- Pronunciation: per-SEH-fone-ee
- Origin: Greek
- Role: Goddess
- Symbol: Flowers
- Husband: Hades
- Other Name: Proserpine
Who Is Persephone?
Persephone was the goddess of vegetation but eventually became the Queen of the Underworld. She was the daughter of Zeus and Demeter. Her myths explain the change of the seasons, making her a very important part of Greek culture.
Persephone was the result of one of Zeus’ love affairs. Her mother was Demeter and the young girl was described as shy and beautiful. She spent her days frolicking in the fields and playing in fresh streams. She was also known as Kore, which means “the maiden”.
Legends and Stories
The main myth of Persephone tells how she became the Queen of the Underworld. It can be dived into several parts, which go as follows.
Persephone was a beautiful young lady, just entering womanhood. Hades found himself madly in love with her. He asked Zeus for his daughter’s hand in marriage. Zeus agreed but told him that the girl’s mother, Demeter, would never approve. But Hades wouldn’t accept her disapproval. Instead, he devised a plan to capture the young maiden and make her his wife.
One day, Persephone was out in the meadow with her friends. They were picking wildflowers and enjoying the beautiful weather. Persephone stumbled upon a narcissus. It was the most beautiful flower she had ever seen. She stooped down to get a better look when suddenly, the earth beneath her opened. Through the gap, Hades appeared with his chariot and black horses. Before she could react, Hades grabbed the goddess and just as quickly as he had appeared, disappeared back into the earth with the girl.
Persephone’s abduction happened so quickly that none of the other girls even noticed she was gone. When it did become clear that she was missing, a frantic search began. Zeus, however, had seen the entire incident unfold before him. Helios, the god of the Sun, also saw what had happened. Zeus decided that it was best to remain quiet so that he wasn’t caught in the middle of his brother Hades and his lover Demeter. Helios decided it was best to also stay quiet as the matter didn’t concern him.
Demeter was falling apart. She was completely heartbroken and distraught over her missing daughter. She was searching everywhere she could think of. Eventually, Hecate approached her and told her to ask Helios for help. Demeter listened and approached the god. Helios felt sorry for the mother and told her what he had seen. Once she learned where her daughter was, Demeter was filled with rage. Helios tried to calm her down and suggested that maybe this wasn’t the worst fate for her daughter.
Try as she may, Demeter was unable to accept her daughter’s fate. She remained furious and knew in her heart that Hades was not the best husband for her daughter. She was also upset with Zeus for not preventing this. Demeter decided she had to punish the gods and abandoned her duties as a goddess. She no longer attended to harvest and fertility. The consequences were devastating. Crops began to wither and harvests began to fail. Plants stopped producing fruit and animals were dying without nourishment. Famine spread throughout the earth.
Zeus heard the cries of the people. They were hungry and scared. Zeus knew he had to do something to calm Demeter or else the entire world would perish. But he knew his solution had to please both Demeter and Hades. So, he promised Demeter that he would bring Persephone back if she was able to prove that she was being forced to stay against her will. If this couldn’t be proven, Persephone would stay with Hades.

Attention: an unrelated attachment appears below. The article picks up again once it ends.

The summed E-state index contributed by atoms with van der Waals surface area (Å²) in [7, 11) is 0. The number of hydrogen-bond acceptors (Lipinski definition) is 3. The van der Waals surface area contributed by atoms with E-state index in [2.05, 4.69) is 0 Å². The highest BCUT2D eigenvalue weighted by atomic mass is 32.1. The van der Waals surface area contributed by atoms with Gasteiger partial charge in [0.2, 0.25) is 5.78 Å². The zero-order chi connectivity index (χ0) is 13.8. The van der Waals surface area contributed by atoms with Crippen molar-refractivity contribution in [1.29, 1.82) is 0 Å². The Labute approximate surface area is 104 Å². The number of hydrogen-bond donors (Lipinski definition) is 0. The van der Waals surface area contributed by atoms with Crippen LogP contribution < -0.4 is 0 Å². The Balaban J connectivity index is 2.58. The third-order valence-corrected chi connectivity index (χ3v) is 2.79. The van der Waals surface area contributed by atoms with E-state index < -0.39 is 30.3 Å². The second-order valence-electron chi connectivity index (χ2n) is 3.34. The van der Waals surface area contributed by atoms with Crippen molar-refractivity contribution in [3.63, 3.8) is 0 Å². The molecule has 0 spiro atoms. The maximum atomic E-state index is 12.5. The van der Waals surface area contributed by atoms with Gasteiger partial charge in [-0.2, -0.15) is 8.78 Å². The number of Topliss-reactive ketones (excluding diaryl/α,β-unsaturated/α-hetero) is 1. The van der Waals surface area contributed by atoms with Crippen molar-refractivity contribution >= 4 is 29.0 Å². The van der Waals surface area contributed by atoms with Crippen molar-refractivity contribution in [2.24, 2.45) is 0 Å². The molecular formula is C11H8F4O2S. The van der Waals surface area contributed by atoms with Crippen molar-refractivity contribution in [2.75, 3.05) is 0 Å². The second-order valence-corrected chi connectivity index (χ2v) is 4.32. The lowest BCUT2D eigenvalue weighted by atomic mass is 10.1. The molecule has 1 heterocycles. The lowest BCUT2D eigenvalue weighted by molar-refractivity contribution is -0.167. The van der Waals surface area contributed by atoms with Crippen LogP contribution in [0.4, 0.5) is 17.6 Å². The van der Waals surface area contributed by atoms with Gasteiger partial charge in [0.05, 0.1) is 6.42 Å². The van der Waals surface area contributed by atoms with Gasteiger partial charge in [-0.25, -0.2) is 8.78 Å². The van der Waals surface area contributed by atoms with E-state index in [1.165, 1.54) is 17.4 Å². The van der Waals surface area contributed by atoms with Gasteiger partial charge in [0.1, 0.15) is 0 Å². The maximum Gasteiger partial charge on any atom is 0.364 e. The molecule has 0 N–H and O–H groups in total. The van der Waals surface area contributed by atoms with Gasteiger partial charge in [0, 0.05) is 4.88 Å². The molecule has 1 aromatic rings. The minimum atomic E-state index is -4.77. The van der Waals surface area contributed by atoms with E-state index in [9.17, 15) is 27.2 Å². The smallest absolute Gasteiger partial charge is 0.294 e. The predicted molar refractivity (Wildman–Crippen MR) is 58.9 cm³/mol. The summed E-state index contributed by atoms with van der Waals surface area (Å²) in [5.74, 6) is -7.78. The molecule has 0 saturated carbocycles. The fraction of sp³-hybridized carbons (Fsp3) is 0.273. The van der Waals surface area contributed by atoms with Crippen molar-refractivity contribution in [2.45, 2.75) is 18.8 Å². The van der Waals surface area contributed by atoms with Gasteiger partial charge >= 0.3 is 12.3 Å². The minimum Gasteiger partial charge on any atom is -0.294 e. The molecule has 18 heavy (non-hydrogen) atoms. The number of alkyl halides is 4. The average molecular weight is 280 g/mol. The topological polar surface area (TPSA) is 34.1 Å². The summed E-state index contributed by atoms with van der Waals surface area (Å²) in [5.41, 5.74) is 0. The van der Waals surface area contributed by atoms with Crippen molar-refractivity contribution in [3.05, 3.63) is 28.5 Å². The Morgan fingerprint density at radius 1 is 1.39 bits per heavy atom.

Hades knew about the agreement and decided he needed to trick Persephone, as she would certainly say she was being kept against her will. There are many variations to this part of the myth but somehow, Hades got Persephone to eat a few pomegranate seeds. The pomegranate was the food of the Underworld and if its seed were consumed, they would change a person into loving the Underworld.
The time came for Hades, Persephone, Zeus, and Demeter to meet. When asked where she wanted to stay, Persephone said she wanted to stay with her husband. Demeter knew that Hades had tricked her daughter somehow but was unable to prove it. There was a terrible fight after this and Demeter threatened to make the entire earth unfertile and doom the entire population to a certain death. It was then that an agreement was made. Persephone would be allowed to leave Hades for half the year and stay with her mother. The remaining half she would stay in the Underworld. This is the explanation for the change of seasons. When the earth becomes barren and cold, Persephone is with Hades and her mother is too distraught to keep up with her duties.
Persephone was the daughter of Zeus and Demeter. She was married to Hades but together, they had no children. She was a faithful wife though and in turn made sure that her husband was faithful as well. When Hades fell in love with the nymph Minthe, Persephone turned her into a mint plant so that her husband wasn’t able to have her as a lover.
Persephone is depicted as a beautiful young maiden with fair skin. Her face is the epitome of young beauty. She is often shown in long, flowing clothing with a wreath of flowers around her head. Having the title of the Queen of the Underworld leads some to believe her appearance is unattractive when the opposite is actually true.
One symbol associated with Persephone is the pomegranate. In some versions of her myth, it is said that because she consumed the seeds of a pomegranate fruit found in the Underworld, she was forced to stay there for several months of the year, resulting in cold weather and soil unable to grow crops in.
She is also associated with many aspects of nature, both because she was the goddess of vegetation and because of her love of the outdoors. These symbols include flowers, reeds, waterfalls, springs, and rivers.